| THE GIANT
|Features of the Sardar Sarovar dam
Length: 1250 metres
Height: 122 metres
Work began: 1987
Cost: Rs 22,000 crore
People displaced: 320,000
• Connect an 86,000-km network of canals
• Irrigate 5.5 lakh hectares
• Provide drinking water to 20 million people in Gujarat, Rajasthan, Madhya Pradesh and
Ahmedabad, Dec. 31: Narendra Modi poured the last bucket of concrete on the Sardar Sarovar Dam’s walls today, signalling the completion of the two-decade-old project that triggered one of the world’s longest social and environmental campaigns.
“India has taken a leap ahead. The dam will change the future of the country,” the Gujarat chief minister said of the 121.92-metre-high, 1.25-km-long structure that is expected to provide water, food and electricity to parched millions.
Modi said the civil construction at the Rs 22,000-crore dam, which he formally declared completed on the last day of the year, was over and now the 30 gates remained to be installed. The gates have already been brought to the construction site.
The government claims that the project, described as Gujarat’s “lifeline”, will generate 1,450 mw power once its 11 turbines become operational. It will connect an 86,000-km network of canals, irrigate 5.5 lakh hectares of parched land in Gujarat and supply drinking water to 2 crore people in four states, including Rajasthan, Madhya Pradesh and Maharashtra.
Green and rights groups, led by the Narmada Bachao Andolan (NBA) that fought a long and bitter battle to try and stop construction, allege that these are false promises.
They add that the dam will displace 3.2 lakh people, many of them poor tribal farmers who haven’t been properly resettled, and disrupt the lives of hundreds of thousands more.
“The Sardar Sarovar Dam is a classic case of cheating the poor.… It has been built to destroy the economy of rural India,” said NBA leader Medha Patkar. She accuses the government of favouring the urban privileged at the cost of the village poor.
Modi, for once, didn’t spew his usual rhetoric or target Patkar. At today’s function, he seemed to be oozing humility. The chief minister went to the length of saying he wouldn’t claim any credit for the dam’s completion, although 40 metres were added to its height during his tenure.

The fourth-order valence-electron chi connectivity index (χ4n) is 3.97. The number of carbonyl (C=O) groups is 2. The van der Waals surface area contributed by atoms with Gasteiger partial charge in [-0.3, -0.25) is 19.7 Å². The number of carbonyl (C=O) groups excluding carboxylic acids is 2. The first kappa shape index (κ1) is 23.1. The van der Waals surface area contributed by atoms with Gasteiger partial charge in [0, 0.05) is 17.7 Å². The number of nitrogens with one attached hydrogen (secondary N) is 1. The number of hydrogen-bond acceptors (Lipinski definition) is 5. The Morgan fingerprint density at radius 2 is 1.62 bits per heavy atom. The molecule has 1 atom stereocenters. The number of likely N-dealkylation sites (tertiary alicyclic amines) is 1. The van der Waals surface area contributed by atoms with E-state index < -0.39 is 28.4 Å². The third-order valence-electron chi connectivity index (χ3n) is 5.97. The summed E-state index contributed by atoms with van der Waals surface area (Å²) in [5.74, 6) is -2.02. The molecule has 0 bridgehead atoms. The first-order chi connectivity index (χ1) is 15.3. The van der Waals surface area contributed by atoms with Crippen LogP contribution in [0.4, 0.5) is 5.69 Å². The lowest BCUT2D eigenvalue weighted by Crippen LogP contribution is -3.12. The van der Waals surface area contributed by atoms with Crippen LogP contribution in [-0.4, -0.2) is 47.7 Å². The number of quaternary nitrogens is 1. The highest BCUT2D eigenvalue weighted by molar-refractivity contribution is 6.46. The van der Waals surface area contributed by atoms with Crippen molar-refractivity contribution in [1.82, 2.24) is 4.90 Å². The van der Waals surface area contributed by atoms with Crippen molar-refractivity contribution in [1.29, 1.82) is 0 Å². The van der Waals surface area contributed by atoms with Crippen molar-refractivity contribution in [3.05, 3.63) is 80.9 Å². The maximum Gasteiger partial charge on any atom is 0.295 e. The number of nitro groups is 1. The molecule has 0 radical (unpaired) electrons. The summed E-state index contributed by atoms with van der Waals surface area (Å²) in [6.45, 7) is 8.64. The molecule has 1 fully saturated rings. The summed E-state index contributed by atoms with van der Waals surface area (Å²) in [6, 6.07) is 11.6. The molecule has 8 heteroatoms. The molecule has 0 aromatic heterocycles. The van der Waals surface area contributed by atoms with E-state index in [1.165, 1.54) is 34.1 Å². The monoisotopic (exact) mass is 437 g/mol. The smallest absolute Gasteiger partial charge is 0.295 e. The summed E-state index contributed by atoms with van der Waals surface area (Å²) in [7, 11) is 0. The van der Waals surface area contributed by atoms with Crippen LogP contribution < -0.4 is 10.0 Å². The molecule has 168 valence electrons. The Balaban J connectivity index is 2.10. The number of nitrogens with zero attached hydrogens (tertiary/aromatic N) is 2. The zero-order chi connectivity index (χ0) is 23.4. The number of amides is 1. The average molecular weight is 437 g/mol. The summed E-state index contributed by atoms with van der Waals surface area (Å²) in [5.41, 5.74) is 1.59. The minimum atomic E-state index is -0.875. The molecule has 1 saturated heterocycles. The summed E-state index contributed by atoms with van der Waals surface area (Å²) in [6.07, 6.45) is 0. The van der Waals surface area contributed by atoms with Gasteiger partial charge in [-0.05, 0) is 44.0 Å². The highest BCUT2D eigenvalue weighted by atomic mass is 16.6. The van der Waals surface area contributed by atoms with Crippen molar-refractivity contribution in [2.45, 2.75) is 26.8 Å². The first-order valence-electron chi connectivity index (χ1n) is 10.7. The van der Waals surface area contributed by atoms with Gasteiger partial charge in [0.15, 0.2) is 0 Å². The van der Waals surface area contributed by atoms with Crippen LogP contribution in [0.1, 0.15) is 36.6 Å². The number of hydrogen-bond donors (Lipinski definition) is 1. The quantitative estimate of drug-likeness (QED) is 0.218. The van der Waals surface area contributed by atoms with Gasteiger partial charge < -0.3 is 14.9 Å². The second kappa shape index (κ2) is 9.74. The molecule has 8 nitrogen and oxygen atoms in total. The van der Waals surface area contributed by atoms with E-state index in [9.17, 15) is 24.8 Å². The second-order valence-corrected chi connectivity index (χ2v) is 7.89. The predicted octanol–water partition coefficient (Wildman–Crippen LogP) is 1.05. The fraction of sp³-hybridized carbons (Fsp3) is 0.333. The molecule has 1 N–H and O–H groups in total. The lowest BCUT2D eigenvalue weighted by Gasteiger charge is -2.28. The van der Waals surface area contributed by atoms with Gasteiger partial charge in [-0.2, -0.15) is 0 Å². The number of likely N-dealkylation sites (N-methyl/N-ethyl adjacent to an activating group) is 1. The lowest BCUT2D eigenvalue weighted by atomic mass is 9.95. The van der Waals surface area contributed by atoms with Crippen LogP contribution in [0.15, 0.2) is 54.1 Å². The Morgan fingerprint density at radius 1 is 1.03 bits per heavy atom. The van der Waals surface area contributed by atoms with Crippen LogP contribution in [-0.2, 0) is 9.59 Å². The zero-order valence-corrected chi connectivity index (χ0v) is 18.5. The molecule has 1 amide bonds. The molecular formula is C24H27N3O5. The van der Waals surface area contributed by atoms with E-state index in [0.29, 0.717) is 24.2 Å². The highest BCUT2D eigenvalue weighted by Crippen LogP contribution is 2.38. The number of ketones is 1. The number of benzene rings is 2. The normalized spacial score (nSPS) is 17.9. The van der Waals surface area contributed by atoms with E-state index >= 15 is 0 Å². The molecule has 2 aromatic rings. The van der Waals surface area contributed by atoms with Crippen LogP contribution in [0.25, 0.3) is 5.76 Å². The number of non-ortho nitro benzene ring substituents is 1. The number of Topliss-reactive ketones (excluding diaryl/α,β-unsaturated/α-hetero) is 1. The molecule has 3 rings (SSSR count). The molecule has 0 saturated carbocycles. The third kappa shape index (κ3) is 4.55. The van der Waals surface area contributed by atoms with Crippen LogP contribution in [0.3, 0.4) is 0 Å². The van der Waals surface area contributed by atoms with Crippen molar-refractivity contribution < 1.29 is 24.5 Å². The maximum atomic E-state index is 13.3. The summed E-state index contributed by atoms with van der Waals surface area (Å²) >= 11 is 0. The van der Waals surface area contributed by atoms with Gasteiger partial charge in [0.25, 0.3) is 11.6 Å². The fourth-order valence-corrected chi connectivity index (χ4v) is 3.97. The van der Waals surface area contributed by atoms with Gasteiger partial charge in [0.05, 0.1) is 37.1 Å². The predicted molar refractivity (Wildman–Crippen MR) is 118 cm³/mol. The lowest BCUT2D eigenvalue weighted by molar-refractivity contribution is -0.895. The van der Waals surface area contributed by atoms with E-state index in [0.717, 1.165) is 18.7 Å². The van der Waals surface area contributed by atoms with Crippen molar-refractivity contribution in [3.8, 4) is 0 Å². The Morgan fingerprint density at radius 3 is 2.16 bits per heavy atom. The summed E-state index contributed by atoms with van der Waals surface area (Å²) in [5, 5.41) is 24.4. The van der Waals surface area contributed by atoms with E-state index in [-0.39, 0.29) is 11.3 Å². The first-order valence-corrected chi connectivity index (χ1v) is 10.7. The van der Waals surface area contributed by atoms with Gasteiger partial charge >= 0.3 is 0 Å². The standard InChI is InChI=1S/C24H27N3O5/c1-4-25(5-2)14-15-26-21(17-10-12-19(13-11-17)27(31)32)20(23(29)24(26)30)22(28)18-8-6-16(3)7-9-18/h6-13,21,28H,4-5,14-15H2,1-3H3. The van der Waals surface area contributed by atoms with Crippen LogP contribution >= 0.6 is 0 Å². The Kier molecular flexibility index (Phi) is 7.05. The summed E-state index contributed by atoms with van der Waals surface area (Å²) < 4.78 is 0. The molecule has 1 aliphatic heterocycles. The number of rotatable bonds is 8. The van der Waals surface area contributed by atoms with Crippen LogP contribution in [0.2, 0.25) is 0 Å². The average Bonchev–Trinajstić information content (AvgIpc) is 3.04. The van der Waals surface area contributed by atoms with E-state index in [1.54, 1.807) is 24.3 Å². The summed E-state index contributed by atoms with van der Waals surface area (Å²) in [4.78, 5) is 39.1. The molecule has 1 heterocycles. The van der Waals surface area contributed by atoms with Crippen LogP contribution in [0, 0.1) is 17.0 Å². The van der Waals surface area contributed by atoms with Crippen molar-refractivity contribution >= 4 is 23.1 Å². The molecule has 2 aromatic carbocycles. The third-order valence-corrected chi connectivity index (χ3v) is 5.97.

Modi had used all the political muscle and gimmickry he was worth in his fight against Patkar. Last March, when the NBA leader fasted for three weeks demanding a halt to construction till all the oustees in Madhya Pradesh were rehabilitated, the Gujarat chief minister had launched into a counter-fast.
The Supreme Court allowed the dam’s height to be raised but Patkar’s fast forced the central and state governments to take a second look at the rehabilitation package.
The controversy sucked in Bollywood star Aamir Khan, who became a villain in Gujarat after visiting an NBA protest site in Delhi and expressing support. His film Fanaa faced an unofficial ban in Gujarat, and the Modi government threatened to prosecute him on the charge of illegally filming a chinkara during the shooting of a previous film, Lagaan, in the state seven years ago.
The project, started in 1987, had a rough journey. Nearly a decade was lost to a dispute between rival states over how to divide the water and power from the dam. Five more years went by as the NBA locked the governments in court battles.
The last phase of construction began on October 27 after the rains had forced a stop in the first week of July. Some 250 engineers and 2,000 labourers toiled round the clock to meet the deadline set by Modi.
The project will be dedicated to the nation sometime in January 2007, Modi said. He promised to invite the chief ministers of Rajasthan, Madhya Pradesh and Maharashtra as well as former Gujarat chief ministers — even the Congress leaders who had helped the dam come up.
But he couldn’t resist an oblique reference to his own role. “I feel I have been the unluckiest chief minister. I have faced so many hurdles…. Sometimes I feel God wants to test my ability. I don’t believe in astrology but I want an astrologer to find out why.”
The dam is expected to store over 65,000 cusecs of water, enough to run all its 11 turbines at full capacity for four-and-a-half months after every monsoon. The rest of the year, they will run at half-capacity. But some experts reserved their judgement.
“The project will have to prove whether it’s the right combination of engineering and natural resources or a blunder depriving farmers of their land,” said Bidyut Datta, an independent water management expert.